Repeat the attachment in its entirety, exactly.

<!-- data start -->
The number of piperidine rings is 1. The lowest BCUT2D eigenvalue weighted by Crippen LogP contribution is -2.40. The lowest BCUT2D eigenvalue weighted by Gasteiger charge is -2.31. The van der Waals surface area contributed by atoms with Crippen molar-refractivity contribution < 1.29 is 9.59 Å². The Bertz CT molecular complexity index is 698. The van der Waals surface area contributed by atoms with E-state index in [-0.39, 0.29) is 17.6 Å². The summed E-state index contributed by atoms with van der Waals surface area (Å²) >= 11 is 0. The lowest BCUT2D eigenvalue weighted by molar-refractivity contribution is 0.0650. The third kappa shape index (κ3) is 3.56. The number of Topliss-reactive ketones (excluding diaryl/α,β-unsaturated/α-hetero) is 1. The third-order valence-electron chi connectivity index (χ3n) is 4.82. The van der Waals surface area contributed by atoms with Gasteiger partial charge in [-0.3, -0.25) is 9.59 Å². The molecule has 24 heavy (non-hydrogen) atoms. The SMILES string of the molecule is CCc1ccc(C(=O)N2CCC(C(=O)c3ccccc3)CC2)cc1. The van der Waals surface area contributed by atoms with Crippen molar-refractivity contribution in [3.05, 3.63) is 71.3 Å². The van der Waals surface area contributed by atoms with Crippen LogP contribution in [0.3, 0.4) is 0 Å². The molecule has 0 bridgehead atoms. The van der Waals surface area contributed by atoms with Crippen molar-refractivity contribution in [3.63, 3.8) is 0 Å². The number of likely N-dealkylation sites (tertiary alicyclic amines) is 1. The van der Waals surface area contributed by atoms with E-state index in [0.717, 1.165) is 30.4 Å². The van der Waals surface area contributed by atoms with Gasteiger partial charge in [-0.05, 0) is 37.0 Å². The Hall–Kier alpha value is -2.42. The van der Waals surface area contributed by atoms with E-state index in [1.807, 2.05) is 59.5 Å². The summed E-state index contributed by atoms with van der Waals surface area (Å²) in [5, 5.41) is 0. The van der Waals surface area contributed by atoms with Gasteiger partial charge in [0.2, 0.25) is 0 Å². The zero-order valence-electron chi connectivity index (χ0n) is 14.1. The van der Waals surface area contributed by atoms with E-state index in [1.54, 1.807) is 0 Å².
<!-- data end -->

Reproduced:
The number of piperidine rings is 1. The lowest BCUT2D eigenvalue weighted by Crippen LogP contribution is -2.40. The lowest BCUT2D eigenvalue weighted by Gasteiger charge is -2.31. The van der Waals surface area contributed by atoms with Crippen molar-refractivity contribution < 1.29 is 9.59 Å². The Bertz CT molecular complexity index is 698. The van der Waals surface area contributed by atoms with E-state index in [-0.39, 0.29) is 17.6 Å². The summed E-state index contributed by atoms with van der Waals surface area (Å²) >= 11 is 0. The lowest BCUT2D eigenvalue weighted by molar-refractivity contribution is 0.0650. The third kappa shape index (κ3) is 3.56. The number of Topliss-reactive ketones (excluding diaryl/α,β-unsaturated/α-hetero) is 1. The third-order valence-electron chi connectivity index (χ3n) is 4.82. The van der Waals surface area contributed by atoms with Gasteiger partial charge in [-0.3, -0.25) is 9.59 Å². The molecule has 24 heavy (non-hydrogen) atoms. The SMILES string of the molecule is CCc1ccc(C(=O)N2CCC(C(=O)c3ccccc3)CC2)cc1. The van der Waals surface area contributed by atoms with Crippen molar-refractivity contribution in [3.05, 3.63) is 71.3 Å². The van der Waals surface area contributed by atoms with Crippen LogP contribution in [0.3, 0.4) is 0 Å². The molecule has 0 bridgehead atoms. The van der Waals surface area contributed by atoms with Crippen molar-refractivity contribution in [3.63, 3.8) is 0 Å². The number of likely N-dealkylation sites (tertiary alicyclic amines) is 1. The van der Waals surface area contributed by atoms with E-state index in [0.717, 1.165) is 30.4 Å². The van der Waals surface area contributed by atoms with Gasteiger partial charge in [-0.05, 0) is 37.0 Å². The Hall–Kier alpha value is -2.42. The van der Waals surface area contributed by atoms with E-state index in [1.807, 2.05) is 59.5 Å². The summed E-state index contributed by atoms with van der Waals surface area (Å²) in [5, 5.41) is 0. The van der Waals surface area contributed by atoms with Gasteiger partial charge in [0.2, 0.25) is 0 Å². The zero-order valence-electron chi connectivity index (χ0n) is 14.1. The van der Waals surface area contributed by atoms with E-state index in [1.54, 1.807) is 0 Å².